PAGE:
Previous recordings (2 by the trio and 1 solo recording by Jason) would emphasize the various approaches to free-jazz interplay and spontaneous improvisation this one is based very clearly on compositions. And while 'free' is never far away, it's very much, as stated also by Jason (cited in extensive liner notes by Art Lange) a jazz recording, or, to be more precise, bass clarinet jazz recording.

The soloing is tonally loose, but very melodic, and soulful, Jason's sound enriched by a lot of overtones, very round, elegant and 'airy' at times, but he's not afraid of more raw, crying or distorted, or otherwise „expanded” sound while improvising. Themes are very clearly stated, and chord structures very apparent, especially in the great bass walking-lines by Jason Roebke. Some of the numbers are very free-boppish, with fast, syncopated and swinging brushwork by Mike Pride (Crayons For SammyMan or Ray that includes a powerfull drum solo), some lightly swinging ballads (Little BirdGround Floor South) and there's also a great blues piece (More Gone Door Gone with faboulous circling lines by Jason).

It's very much „reappropration of jazz heritage” (once again words by Jason Stein) and the biggest influence traceable would be the man who introduced bass clarinet to jazz music – Eric Dolphy, with his trademark interval and rhythmic jumps (Straight Up And Down comes to mind as a good example) echoed in both composed themes and the soloing (and the bluesy tone) by Jason. Archie Shepp is honored in the Arch and Ship with some wilder playing and more extensive sound explorations (but, more or less in the middle, also this piece gets into the swinging groove). Miss Izzy, which listed as a bonus track, as it comes from live recording in Alchemia, is definitely played more 'free', the sound is also much more 'direct' and 'in front' as the concert recording should be, it shows bit different face of the music played by trio (great playing by Roebke again, deep woody tone and a fine solo on this one) . Jason with great groove and Mike with very modest and elegant yet highly efficient playing make for an extremely good rhythm section.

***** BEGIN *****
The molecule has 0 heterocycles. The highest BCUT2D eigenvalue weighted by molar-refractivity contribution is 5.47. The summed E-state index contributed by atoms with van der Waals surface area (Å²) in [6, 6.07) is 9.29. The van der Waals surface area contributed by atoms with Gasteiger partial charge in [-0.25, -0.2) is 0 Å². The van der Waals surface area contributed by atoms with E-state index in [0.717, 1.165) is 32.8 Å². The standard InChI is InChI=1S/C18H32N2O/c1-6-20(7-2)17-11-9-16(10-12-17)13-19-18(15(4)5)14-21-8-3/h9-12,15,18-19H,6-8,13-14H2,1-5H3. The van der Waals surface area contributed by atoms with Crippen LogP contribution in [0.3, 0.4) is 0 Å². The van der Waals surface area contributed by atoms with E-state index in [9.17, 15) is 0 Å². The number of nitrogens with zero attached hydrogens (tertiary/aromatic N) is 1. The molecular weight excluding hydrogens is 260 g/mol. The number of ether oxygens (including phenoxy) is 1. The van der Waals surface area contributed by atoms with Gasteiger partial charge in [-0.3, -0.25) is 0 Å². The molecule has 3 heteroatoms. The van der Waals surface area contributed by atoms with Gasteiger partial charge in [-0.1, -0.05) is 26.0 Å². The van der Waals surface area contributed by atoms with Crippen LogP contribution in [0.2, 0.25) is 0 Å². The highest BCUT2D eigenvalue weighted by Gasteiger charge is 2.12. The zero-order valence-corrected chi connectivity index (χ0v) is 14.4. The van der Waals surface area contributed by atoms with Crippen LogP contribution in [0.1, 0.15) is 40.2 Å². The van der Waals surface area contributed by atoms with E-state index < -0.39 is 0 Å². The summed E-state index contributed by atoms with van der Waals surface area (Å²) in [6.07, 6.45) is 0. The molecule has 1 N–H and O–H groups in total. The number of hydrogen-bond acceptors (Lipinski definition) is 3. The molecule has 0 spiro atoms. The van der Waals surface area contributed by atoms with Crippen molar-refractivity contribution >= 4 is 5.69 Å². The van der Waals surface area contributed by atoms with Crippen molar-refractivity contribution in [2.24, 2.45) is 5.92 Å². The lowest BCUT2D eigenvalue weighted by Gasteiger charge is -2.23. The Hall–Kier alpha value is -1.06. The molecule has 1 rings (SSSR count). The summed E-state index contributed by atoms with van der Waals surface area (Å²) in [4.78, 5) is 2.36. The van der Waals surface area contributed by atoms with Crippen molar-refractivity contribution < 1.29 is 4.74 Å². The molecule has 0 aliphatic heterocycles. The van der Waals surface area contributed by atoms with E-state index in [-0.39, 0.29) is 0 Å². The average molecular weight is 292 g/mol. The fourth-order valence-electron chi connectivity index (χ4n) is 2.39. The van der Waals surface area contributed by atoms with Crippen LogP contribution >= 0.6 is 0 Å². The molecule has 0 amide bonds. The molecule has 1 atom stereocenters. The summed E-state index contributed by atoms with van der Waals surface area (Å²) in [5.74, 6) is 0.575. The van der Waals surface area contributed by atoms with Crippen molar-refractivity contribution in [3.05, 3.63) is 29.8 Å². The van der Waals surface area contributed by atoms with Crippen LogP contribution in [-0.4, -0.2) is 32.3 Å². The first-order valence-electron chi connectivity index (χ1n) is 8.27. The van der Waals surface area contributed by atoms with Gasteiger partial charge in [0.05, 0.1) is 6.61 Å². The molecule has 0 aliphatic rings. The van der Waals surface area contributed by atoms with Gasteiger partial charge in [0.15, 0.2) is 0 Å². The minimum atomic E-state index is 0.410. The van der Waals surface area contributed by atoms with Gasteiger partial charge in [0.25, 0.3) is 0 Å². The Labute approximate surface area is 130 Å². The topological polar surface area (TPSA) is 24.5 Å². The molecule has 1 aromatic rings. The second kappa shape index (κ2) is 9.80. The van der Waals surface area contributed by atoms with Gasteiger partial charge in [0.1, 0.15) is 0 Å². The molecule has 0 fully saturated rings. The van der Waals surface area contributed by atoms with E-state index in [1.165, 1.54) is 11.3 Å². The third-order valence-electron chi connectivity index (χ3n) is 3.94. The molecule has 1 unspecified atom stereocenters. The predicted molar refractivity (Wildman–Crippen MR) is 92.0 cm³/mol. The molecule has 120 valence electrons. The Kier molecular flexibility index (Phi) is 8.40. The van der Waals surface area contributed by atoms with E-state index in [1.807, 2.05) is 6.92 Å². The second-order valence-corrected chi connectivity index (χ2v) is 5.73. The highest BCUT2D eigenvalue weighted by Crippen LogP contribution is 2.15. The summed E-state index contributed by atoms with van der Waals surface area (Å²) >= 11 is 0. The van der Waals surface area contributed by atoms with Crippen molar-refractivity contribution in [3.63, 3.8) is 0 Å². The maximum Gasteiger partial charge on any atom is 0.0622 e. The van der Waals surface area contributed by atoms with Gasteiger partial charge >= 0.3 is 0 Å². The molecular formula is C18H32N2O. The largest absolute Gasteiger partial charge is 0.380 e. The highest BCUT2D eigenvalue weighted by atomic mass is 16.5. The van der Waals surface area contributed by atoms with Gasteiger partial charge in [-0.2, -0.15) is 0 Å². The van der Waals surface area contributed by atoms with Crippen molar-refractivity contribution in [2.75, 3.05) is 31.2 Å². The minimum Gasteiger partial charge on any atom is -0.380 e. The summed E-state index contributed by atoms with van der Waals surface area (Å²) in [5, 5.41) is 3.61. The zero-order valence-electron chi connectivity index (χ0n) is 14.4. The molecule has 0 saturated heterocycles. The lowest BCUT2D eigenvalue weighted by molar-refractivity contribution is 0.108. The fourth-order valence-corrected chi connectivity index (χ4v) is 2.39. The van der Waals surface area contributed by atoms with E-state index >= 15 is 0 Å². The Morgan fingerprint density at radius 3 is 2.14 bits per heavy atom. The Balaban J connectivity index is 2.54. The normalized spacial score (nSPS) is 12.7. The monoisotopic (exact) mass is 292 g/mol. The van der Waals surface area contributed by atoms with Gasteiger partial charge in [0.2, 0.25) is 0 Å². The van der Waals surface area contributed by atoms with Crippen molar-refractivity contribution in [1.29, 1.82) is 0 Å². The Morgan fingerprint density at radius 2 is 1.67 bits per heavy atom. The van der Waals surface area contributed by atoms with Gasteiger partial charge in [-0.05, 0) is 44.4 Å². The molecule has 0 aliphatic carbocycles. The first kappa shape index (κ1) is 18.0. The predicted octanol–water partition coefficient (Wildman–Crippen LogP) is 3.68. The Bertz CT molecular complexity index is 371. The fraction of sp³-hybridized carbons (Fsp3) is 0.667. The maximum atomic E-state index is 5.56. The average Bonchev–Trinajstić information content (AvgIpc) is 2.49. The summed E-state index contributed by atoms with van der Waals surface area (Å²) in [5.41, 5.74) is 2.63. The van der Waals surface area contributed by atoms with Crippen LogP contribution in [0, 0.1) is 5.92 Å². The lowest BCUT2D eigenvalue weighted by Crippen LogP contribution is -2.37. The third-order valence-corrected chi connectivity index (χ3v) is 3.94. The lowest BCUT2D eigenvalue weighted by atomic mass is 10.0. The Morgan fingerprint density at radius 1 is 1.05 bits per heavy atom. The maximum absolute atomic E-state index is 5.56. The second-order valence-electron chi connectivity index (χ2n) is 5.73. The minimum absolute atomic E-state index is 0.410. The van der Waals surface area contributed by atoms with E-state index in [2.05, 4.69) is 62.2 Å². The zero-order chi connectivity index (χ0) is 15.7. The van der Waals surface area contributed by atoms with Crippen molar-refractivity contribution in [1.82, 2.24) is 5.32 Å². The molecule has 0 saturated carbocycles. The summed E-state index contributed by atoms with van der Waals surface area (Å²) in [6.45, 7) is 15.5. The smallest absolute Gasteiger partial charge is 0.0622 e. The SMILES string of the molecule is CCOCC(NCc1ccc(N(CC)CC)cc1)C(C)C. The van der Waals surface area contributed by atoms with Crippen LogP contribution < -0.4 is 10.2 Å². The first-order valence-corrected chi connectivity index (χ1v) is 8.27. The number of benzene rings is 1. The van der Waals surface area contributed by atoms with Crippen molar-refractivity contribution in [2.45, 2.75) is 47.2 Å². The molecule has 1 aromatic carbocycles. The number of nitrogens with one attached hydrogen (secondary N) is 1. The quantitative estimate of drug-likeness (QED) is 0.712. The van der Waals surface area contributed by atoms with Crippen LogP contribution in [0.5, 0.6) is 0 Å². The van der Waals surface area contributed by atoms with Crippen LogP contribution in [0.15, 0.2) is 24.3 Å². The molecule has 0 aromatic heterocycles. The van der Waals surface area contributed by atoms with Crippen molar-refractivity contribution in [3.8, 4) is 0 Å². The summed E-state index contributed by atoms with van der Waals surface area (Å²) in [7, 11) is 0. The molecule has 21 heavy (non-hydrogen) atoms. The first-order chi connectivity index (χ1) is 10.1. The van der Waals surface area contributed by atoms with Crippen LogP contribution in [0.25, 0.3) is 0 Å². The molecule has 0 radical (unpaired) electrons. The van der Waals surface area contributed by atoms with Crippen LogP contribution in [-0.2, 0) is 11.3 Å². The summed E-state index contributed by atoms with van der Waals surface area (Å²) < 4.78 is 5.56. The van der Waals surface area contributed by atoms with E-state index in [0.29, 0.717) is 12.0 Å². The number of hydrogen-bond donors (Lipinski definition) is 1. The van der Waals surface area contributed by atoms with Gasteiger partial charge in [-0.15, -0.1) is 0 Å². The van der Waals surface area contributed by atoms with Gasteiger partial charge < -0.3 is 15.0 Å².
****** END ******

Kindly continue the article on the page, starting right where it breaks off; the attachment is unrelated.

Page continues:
The music on this cd is not groundbreaking in any sense, nor it's trying to be, It's personal take on jazz history, with great themes and arrangements (intro to Ground Floor South; contrasting fast and slow phrases in Man or Ray), faboulous musicianship displayed, great soloing and whole lot of swinging drive with a highly contagious foot-tap factor. Fun, relaxing, joyful and very enjoyable.

Art Lange in his liner notes does a great job on decoding the name of album and compositions' titles, indicating references to experiences from composer's personal past or some musical ones. I don't know much about three kinds of happiness but this cd keeps me happy for approximately 1 hour each time I put it into the cd-player. 

Locksmith Isidore live playing "Cash, Couch and Camper" (sound quality bit shaky)

great bass clarinet solo by Eric Dolphy with Mingus group

Additional notes:
-yesterday birthday of Paul Desmond and Nat Adderley :)
-since Not Two is based in Krakow I'm very much able to keep track of their new releases on a very constant basis, definitely not the case with all the other labels I appreciate, so it is very probable that new Not Two releases will appear in this section (much) more often that the others although I will try to variate as much as possible.  

Thursday, November 25, 2010

New posts on Impropozycja (polish)

For polish-speaking readers some new texts, originally written for alternative music portal magnetoffon.info
will now re-appear on polish collective blog impropozycja.blogspot.com

so far:
the short summary of the Barry Guy New Orchestra week

and reviews of
Vandermark 5 Special Edition
Rodrigo Amado Quartet

couple of other reviews (Oirtrio, Full Blast, Vijay Anderson) written previously (You can find them now on magnetoffon.info) coming soon.
Also any new material in polish will be published there.

Monday, November 22, 2010